Parliament Sitting on 4 January 2021
QUESTION FOR WRITTEN ANSWER
29. Mr Chong Kee Hiong: To ask the Minister for Communications and Information (a) how will the Ministry raise awareness among the elderly about the risks and threats which make them susceptible to frauds and scams on the Internet; and (b) what measures are there to ensure that the elderly who are unable to pick up new IT skills despite undergoing courses are not alienated from our society.
It is imperative to enable our seniors to participate meaningfully and safely in an increasingly digitalised world. The SG Digital Office (SDO) is at the forefront of our efforts to help seniors go online confidently, and protect themselves against threats and scams. During the engagement sessions with Digital Ambassadors, seniors are educated about cyber risks and threats, and how to keep themselves safe. For example, seniors are advised not to disclose One-Time-Passwords to anyone when using digital banking services, and to use strong passwords for their online accounts. These tips and advisories were developed jointly with the Cyber Security Agency of Singapore (CSA), Singapore Police Force (SPF) and the Media Literacy Council. We will also continue to work with relevant agencies to identify new topics as the online ecosystem evolves.
2. SDO’s efforts are complemented by SPF, the National Crime Prevention Council (NCPC) and CSA’s public education initiatives to raise awareness of online scams. The Police work with Residents’ Committees and grassroots volunteers to alert residents, including senior citizens, about scams over WhatsApp and at community events. In August 2020, NCPC launched their latest anti-scam public education campaign, ‘Spot the Signs. Stop the Crimes.’, which focuses on sharing real-life examples of scams to educate the public, including the elderly, on how to spot the tell-tale signs of various scams. CSA also recently ran a series of webinars jointly with IMDA and SPF to provide seniors with tips to guard against online scams.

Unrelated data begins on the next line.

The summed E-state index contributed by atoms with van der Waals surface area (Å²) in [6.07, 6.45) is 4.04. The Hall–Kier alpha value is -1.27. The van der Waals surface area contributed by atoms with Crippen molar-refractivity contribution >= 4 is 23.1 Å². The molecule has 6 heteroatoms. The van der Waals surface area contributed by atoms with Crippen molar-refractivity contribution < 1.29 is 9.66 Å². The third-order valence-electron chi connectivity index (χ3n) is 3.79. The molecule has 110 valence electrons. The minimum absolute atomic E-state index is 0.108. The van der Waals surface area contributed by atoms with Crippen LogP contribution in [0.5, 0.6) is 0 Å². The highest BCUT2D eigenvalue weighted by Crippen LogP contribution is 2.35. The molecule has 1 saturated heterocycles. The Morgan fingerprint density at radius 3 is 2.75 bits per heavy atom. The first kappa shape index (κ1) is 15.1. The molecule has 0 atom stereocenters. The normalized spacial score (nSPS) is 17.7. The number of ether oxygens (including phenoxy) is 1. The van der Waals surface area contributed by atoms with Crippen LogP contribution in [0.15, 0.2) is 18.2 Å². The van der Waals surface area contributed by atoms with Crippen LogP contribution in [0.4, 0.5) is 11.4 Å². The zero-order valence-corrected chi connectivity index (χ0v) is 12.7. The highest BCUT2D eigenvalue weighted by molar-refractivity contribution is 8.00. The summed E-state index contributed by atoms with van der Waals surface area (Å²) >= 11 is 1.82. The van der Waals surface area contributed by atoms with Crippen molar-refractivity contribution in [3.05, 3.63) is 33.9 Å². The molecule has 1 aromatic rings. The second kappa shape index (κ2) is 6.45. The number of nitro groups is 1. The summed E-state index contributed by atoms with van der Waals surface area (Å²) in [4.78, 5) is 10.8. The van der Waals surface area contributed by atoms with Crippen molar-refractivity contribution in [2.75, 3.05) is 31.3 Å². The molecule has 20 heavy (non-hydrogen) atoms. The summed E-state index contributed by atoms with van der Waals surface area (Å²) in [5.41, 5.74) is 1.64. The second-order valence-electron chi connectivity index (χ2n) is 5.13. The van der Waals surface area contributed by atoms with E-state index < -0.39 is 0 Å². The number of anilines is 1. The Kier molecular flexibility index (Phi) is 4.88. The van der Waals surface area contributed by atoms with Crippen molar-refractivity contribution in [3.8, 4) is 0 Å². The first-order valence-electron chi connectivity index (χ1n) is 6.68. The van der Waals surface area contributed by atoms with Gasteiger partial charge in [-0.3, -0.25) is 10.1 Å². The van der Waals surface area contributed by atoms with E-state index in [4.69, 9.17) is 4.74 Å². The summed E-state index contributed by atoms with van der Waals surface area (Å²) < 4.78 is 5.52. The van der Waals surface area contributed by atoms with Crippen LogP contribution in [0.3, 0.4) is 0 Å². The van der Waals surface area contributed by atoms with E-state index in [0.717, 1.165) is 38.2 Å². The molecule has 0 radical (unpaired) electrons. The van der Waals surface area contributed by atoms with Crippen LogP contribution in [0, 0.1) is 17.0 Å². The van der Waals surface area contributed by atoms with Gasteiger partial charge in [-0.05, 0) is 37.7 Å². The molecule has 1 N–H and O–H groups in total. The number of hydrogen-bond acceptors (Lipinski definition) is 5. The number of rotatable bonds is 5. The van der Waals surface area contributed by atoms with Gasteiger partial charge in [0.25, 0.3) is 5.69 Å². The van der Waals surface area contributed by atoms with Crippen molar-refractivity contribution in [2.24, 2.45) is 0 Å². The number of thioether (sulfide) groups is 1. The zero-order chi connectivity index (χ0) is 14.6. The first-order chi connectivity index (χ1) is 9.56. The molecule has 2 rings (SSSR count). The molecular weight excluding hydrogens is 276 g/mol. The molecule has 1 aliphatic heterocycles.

3. We recognise that some seniors may still find it challenging to go digital, and may need physical touchpoints or counters to support them with their daily needs. This is why the SDO has set up 55 SG Digital community hubs at community centres (CCs) and libraries island-wide to provide in-person support for seniors to pick up digital skills for communication, access government digital services and make e-payments. Seniors can also seek such support at selected CCs through PA’s Tech Connect initiative, or visit Integrated Public Service Centres to obtain help with Government services. Government communications to seniors are also made available in the four official languages. To widen our reach, we also feature government announcements on Digital Display Panels in HDB lifts and lift landings.
4. As digitalisation is here to stay, the Government will work with private and community service providers to help seniors, and others who are digitally less savvy, navigate the transition and foster an inclusive digital future for all.